Rajnath Singh promises to find permanent solution to Kashmir issue
The home minister is on a three-day visit to Sikkim during which he attended a conference of Himalayan states to review the security situation and development activities along the Sino-Indian border.india Updated: May 21, 2017 19:49 IST
Assuring complete closure of the Kashmir issue on behalf of the Government, Union home minister Rajnath Singh made a strong statement that Kashmir, Kashmiris and Kashmiriyat belong to India.
The home minister’s assertion came amid continued unrest in the Kashmir valley.
Addressing a public reception at Pelling in Sikkim, Singh accused Pakistan of trying to “destabilise” India by fomenting trouble in Kashmir.
“But I want to tell all of you that our government will find a permanent solution to the Kashmir issue,” he said, without elaborating.
Kashmir is in a vice-like grip of violence since the killing of militant commander Burhan Wani in an encounter with security forces in July last year. Though there was a brief lull, violence erupted again on April 9 this year when the bypoll to Srinagar Lok Sabha seat was held. Normalcy has eluded the state since.
Eight people were killed in firing by security forces on the polling day and a paltry 7.14% of the electors came out to vote, the lowest ever in the valley since the rise of militancy in 1989.
Bypoll for the Anantnag Lok Sabha seat was first deferred and then cancelled by the Election Commission which said the situation in the region was “scary”.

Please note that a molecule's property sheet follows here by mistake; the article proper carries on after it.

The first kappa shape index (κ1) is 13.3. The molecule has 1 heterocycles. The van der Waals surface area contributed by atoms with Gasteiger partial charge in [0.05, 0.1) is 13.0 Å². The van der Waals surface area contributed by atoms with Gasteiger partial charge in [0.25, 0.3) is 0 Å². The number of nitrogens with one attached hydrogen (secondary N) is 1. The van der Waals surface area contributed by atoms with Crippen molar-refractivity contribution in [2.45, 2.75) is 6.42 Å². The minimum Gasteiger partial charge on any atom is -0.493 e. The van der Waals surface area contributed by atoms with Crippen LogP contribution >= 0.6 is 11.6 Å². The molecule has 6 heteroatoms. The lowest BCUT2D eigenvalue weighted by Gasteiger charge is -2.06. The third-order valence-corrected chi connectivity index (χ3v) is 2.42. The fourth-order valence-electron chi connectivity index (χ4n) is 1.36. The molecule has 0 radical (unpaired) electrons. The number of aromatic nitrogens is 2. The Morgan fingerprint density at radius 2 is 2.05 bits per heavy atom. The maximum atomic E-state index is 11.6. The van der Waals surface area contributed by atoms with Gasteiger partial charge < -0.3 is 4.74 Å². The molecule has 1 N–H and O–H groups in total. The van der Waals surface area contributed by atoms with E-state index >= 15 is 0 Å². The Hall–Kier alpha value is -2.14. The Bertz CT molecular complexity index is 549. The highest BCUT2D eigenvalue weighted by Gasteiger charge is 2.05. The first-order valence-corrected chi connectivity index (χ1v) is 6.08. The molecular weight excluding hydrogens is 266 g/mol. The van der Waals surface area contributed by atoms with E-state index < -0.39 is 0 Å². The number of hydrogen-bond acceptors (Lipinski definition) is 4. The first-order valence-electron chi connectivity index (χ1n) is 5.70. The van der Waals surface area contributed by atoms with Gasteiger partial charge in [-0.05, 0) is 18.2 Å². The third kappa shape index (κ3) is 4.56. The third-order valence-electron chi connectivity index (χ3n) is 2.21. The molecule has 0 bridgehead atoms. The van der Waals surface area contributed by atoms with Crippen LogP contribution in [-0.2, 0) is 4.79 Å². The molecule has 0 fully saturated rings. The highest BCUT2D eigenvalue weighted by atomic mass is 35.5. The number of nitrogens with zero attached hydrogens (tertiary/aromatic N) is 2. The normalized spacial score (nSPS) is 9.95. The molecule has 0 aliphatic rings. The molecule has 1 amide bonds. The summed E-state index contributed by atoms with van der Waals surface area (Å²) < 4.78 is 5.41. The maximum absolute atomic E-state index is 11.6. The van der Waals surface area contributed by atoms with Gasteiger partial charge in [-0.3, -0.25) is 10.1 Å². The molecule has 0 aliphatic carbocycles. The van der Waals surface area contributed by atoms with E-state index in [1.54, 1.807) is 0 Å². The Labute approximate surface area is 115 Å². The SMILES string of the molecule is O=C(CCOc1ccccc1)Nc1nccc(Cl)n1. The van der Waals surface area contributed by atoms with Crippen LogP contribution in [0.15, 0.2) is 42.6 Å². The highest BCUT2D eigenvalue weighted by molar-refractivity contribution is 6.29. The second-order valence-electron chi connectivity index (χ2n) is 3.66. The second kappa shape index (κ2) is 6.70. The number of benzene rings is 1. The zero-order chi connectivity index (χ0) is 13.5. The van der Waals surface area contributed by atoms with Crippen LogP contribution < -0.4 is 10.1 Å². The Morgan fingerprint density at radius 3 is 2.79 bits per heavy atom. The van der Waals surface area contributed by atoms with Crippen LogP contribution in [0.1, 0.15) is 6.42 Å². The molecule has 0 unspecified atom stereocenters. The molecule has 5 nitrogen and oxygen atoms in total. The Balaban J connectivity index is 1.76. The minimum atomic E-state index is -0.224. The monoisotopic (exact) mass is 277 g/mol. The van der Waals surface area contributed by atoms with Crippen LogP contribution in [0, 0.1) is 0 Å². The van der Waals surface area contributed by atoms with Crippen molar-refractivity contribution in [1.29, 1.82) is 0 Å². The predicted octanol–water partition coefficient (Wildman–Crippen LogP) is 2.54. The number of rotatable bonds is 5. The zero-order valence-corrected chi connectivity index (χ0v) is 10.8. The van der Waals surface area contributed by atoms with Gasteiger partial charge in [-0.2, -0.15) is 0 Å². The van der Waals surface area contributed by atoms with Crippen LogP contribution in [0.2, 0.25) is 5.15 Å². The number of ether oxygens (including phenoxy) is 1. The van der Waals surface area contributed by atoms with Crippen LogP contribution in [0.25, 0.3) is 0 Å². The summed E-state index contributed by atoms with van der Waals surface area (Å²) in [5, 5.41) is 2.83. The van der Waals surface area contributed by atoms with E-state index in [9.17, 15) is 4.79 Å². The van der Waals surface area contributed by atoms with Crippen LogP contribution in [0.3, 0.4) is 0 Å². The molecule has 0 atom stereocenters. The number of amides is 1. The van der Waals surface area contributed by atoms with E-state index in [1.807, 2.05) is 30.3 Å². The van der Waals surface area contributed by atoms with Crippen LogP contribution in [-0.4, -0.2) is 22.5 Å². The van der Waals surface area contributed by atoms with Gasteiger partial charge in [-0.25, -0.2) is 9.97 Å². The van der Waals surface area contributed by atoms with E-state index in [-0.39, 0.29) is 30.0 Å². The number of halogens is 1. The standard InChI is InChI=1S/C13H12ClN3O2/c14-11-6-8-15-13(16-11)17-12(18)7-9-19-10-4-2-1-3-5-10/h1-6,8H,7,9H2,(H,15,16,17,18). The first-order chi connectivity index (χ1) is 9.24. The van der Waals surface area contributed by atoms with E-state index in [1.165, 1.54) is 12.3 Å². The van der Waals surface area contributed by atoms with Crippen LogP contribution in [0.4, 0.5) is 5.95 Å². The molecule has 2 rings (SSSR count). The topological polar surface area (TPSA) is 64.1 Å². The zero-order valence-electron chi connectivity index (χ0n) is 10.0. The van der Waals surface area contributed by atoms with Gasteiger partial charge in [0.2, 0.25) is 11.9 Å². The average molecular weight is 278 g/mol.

Students have joined the protests like never before with even girls taking to streets, and fighting pitched battles with security forces.
Around 80 people had lost their lives as violence held the valley in a prolonged stranglehold in the aftermath of the killing of Burhan Wani, who had emerged as the posterboy of militancy in Kashmir.
Rajnath Singh said heads of government of all neighbouring countries, including Pakistan, were invited to the swearing-in ceremony of the Modi government in 2014 in an indication that India wanted friendly relations with them.
However, he deplored, there was no change in the “attitude” of Pakistan which wanted to “destabilise” India.
“We hope that Pakistan will change. If it does not change, we will have to change them. After globalisation, one country can’t destabilise another country as the international community will not forget it,” he said.
The home minister is on a three-day visit to Sikkim during which he attended a conference of Himalayan states to review the security situation and development activities along the Sino-Indian border.
He also visited the Nathu La border post, besides a few posts of the Indo-Tibetan Border Police and SSB along the Sino-India and Indo-Nepal border respectively.